How to Interview for a WFH Job

Interviewing for a Work From Home Job

Best Practices and Key Insights when Interviewing Remotely

Working from home is becoming the new normal for many industries, which requires a mind-shift in the way we interview and interact at work. Not having the pressure of arriving at a new place on time is the ultimate advantage of interviewing from home, but there are still some other things to consider. Even if you’re in Poughkeepsie, NY interviewing for a remote role in Miami, you can maximize your on-screen presentation and leave potential employers with a great lasting impression.

5 Interviewing Best Practices for that Work-From-Home role:

  • Make sure that you have a clean background. Whether you’re using a virtual background feature or interviewing in your living room, the area behind your body is a reflection of you. A pleasant and tidy background environment is always a plus, and it minimizes distractions.
  • Test your technology. Try out the interview invitation link beforehand. Most applications will give you a preview of how you look in the virtual waiting room long before the actual time of the invite. Do a mic and webcam check regularly to prevent glitches. Technical proficiency is a premium skill in a WFH environment.
  • Create a professional online persona. Any information used for contact purposes, including your email and login name, should be clear, simple, and professional.
  • Dress as you would in-person. Even though you could probably get away with interviewing in your pajama bottoms, dressing up fully will reframe your mindset into a focused mode. Dress and groom as you would for a real, in-person interview. You’ll feel more confident.
  • Find good lighting. Positioning yourself next to a window or investing in a lighting device can do wonders for your overall on-screen presentation.

In addition to presenting yourself well on-screen, there are a few key attributes that employers look for when staffing and recruiting for distributed workforces. These qualities reassure employers that regardless of reduced “water cooler time,” as one would have in a traditional office, their team members can stay focused, engaged, and on-task:

  • Reliability – do your research on the company and show up on time. Start your track record for being reliable at the interview. Reliability demonstrates that you will be well-informed, prepared, and available to your team.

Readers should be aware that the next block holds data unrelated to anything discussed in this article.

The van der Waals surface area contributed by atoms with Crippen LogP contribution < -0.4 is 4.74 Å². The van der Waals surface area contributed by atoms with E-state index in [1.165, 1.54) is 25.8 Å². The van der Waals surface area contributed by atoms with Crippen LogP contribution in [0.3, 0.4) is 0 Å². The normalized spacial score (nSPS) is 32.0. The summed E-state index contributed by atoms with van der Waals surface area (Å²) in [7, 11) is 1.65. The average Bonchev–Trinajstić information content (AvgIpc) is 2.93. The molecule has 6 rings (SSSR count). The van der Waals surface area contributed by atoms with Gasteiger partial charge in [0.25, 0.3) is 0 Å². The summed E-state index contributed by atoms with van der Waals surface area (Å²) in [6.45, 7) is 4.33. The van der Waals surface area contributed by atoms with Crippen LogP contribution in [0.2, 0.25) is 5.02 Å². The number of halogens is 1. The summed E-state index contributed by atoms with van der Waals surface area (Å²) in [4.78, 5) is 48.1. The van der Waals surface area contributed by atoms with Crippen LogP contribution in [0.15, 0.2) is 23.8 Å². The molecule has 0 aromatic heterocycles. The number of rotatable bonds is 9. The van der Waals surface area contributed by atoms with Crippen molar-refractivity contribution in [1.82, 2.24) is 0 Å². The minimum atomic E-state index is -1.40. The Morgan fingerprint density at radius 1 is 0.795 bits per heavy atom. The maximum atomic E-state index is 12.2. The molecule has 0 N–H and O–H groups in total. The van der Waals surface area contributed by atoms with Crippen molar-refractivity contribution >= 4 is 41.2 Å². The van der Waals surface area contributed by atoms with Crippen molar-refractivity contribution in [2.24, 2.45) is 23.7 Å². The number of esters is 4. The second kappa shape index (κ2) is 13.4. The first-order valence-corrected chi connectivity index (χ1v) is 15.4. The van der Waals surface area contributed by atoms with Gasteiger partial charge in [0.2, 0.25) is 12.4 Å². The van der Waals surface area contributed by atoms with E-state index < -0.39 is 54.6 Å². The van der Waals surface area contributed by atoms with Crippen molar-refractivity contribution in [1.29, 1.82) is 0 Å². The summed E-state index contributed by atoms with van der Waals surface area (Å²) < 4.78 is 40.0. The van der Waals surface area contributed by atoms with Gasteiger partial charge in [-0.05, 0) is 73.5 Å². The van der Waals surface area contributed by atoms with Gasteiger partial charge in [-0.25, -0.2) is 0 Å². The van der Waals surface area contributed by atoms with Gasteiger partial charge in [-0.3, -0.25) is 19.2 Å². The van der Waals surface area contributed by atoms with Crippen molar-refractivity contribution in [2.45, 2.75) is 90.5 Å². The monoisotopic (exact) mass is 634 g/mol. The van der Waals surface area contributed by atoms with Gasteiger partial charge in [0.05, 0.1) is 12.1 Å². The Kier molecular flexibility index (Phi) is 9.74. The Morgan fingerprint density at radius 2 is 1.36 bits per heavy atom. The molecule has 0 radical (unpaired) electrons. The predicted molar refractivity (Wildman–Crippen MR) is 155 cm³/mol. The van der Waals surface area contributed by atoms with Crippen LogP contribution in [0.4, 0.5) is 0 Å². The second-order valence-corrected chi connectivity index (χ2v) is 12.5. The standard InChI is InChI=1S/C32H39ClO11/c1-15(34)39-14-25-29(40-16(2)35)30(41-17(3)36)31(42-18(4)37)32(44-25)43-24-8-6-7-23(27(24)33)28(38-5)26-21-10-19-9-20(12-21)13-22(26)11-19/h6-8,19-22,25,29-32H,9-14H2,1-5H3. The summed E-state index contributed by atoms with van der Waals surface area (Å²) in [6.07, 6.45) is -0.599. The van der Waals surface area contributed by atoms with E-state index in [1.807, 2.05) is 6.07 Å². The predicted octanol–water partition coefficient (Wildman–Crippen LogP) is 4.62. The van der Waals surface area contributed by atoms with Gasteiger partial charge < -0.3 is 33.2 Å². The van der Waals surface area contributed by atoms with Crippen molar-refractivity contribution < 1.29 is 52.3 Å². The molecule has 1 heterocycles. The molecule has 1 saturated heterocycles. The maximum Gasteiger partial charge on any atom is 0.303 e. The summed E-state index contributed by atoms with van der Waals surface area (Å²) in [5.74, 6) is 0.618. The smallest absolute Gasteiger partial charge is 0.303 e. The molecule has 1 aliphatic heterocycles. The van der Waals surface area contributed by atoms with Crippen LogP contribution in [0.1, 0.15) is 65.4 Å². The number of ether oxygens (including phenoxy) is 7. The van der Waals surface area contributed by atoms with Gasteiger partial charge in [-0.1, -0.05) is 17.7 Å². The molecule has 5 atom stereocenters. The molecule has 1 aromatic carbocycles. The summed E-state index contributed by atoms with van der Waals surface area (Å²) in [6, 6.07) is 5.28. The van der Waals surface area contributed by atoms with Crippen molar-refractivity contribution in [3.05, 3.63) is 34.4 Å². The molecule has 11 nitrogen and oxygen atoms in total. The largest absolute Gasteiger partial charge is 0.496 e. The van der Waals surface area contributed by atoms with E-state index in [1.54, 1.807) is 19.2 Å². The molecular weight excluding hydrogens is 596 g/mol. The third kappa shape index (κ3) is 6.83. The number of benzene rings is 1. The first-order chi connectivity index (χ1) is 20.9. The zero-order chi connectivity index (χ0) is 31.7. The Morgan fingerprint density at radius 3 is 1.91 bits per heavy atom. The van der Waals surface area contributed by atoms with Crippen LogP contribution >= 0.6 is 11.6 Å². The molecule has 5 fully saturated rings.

• Communicative – Express ideas clearly and thoroughly, but don’t be afraid to show some personality. When slack and zoom platforms are the only means of interaction, making communication personable can play to your advantage. Work relationships can still be fortified through engaging online communication. Stay within bounds of professionalism, of course, but it’s okay to let the person on the other side of your screen know that you’re smiling. When you’re on camera, speak with your hands when you can. These skills may take some practice in the mirror, but learning to be an engaging communicator on-screen is invaluable.
  • Independent – Performing independently is the crux of being productive in a WFH environment. Demonstrate how you have been able to work successfully independently in previous experiences.
  • Takes initiative – Your manager or team members might not always be immediately available to you, and you won’t be able to see what they’re doing as you would in an office. Promote yourself as someone who tastefully and respectfully takes initiative. When you’re the first to initiate, just be clear, concise, and respectful of the other party’s time. Eventually, through reading the way that they respond, you can learn to match and develop a rhythm for taking initiative without overwhelming your manager or coworker.

Working remotely has its perks, but still requires effort to be done well. Interviewing for a WFH role is a close preview of what it’d be like to work for that company — who you work for still matters. When interviewing with companies, display interest. Ask them about their Diversity and Inclusion in the Workplace, or How They’re Managing Company Culture Remotely. We hope this helped set you up for your next work-from-home job. At SMART Staffing Group, Inc., we are a Minority and Woman-Owned business serving the Hudson Valley region since 2014. We match talented professionals with fulfilling careers for the modern world.